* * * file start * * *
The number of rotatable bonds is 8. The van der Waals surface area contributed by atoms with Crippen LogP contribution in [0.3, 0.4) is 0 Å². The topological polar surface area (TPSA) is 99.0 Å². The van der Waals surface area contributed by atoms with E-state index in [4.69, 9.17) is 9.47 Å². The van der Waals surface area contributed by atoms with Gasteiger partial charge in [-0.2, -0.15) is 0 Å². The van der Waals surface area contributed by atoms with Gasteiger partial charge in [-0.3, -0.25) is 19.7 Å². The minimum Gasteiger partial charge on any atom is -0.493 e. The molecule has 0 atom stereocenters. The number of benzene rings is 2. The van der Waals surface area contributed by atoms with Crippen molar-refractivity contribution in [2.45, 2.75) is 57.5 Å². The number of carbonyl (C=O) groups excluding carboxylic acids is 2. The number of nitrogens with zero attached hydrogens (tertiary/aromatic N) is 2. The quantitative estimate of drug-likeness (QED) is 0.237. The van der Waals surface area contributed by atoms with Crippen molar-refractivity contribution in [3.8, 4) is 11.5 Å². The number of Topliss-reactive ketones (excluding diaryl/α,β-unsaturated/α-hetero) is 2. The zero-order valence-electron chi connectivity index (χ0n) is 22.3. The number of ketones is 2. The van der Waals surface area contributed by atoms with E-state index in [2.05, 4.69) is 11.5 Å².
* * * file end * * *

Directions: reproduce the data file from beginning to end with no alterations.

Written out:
The number of rotatable bonds is 8. The van der Waals surface area contributed by atoms with Crippen LogP contribution in [0.3, 0.4) is 0 Å². The topological polar surface area (TPSA) is 99.0 Å². The van der Waals surface area contributed by atoms with E-state index in [4.69, 9.17) is 9.47 Å². The van der Waals surface area contributed by atoms with Gasteiger partial charge in [-0.2, -0.15) is 0 Å². The van der Waals surface area contributed by atoms with Gasteiger partial charge in [-0.3, -0.25) is 19.7 Å². The minimum Gasteiger partial charge on any atom is -0.493 e. The molecule has 0 atom stereocenters. The number of benzene rings is 2. The van der Waals surface area contributed by atoms with Crippen molar-refractivity contribution in [2.45, 2.75) is 57.5 Å². The number of carbonyl (C=O) groups excluding carboxylic acids is 2. The number of nitrogens with zero attached hydrogens (tertiary/aromatic N) is 2. The quantitative estimate of drug-likeness (QED) is 0.237. The van der Waals surface area contributed by atoms with Crippen molar-refractivity contribution in [3.8, 4) is 11.5 Å². The number of Topliss-reactive ketones (excluding diaryl/α,β-unsaturated/α-hetero) is 2. The zero-order valence-electron chi connectivity index (χ0n) is 22.3. The number of ketones is 2. The van der Waals surface area contributed by atoms with E-state index in [2.05, 4.69) is 11.5 Å².